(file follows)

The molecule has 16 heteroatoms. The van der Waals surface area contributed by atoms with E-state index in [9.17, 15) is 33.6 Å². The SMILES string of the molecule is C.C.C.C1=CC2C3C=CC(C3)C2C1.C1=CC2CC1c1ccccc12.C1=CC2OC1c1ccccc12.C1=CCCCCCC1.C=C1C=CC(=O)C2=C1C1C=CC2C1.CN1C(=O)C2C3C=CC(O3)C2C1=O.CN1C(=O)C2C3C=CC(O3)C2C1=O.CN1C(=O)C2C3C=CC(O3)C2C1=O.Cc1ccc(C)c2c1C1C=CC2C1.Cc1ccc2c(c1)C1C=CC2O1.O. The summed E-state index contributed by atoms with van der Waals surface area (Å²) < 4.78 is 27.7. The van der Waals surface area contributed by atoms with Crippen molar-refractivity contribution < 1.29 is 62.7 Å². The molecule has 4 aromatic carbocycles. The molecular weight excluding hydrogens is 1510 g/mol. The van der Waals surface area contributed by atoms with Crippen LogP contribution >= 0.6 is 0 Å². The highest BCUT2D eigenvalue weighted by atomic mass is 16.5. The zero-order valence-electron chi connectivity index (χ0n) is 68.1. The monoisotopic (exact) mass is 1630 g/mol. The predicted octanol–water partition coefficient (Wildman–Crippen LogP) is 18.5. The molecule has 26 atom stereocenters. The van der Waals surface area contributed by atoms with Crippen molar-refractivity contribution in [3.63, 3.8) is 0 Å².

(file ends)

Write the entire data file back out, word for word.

The molecule has 16 heteroatoms. The van der Waals surface area contributed by atoms with E-state index in [9.17, 15) is 33.6 Å². The SMILES string of the molecule is C.C.C.C1=CC2C3C=CC(C3)C2C1.C1=CC2CC1c1ccccc12.C1=CC2OC1c1ccccc12.C1=CCCCCCC1.C=C1C=CC(=O)C2=C1C1C=CC2C1.CN1C(=O)C2C3C=CC(O3)C2C1=O.CN1C(=O)C2C3C=CC(O3)C2C1=O.CN1C(=O)C2C3C=CC(O3)C2C1=O.Cc1ccc(C)c2c1C1C=CC2C1.Cc1ccc2c(c1)C1C=CC2O1.O. The summed E-state index contributed by atoms with van der Waals surface area (Å²) < 4.78 is 27.7. The van der Waals surface area contributed by atoms with Crippen molar-refractivity contribution < 1.29 is 62.7 Å². The molecule has 4 aromatic carbocycles. The molecular weight excluding hydrogens is 1510 g/mol. The van der Waals surface area contributed by atoms with Crippen LogP contribution >= 0.6 is 0 Å². The highest BCUT2D eigenvalue weighted by atomic mass is 16.5. The zero-order valence-electron chi connectivity index (χ0n) is 68.1. The monoisotopic (exact) mass is 1630 g/mol. The predicted octanol–water partition coefficient (Wildman–Crippen LogP) is 18.5. The molecule has 26 atom stereocenters. The van der Waals surface area contributed by atoms with Crippen molar-refractivity contribution in [3.63, 3.8) is 0 Å².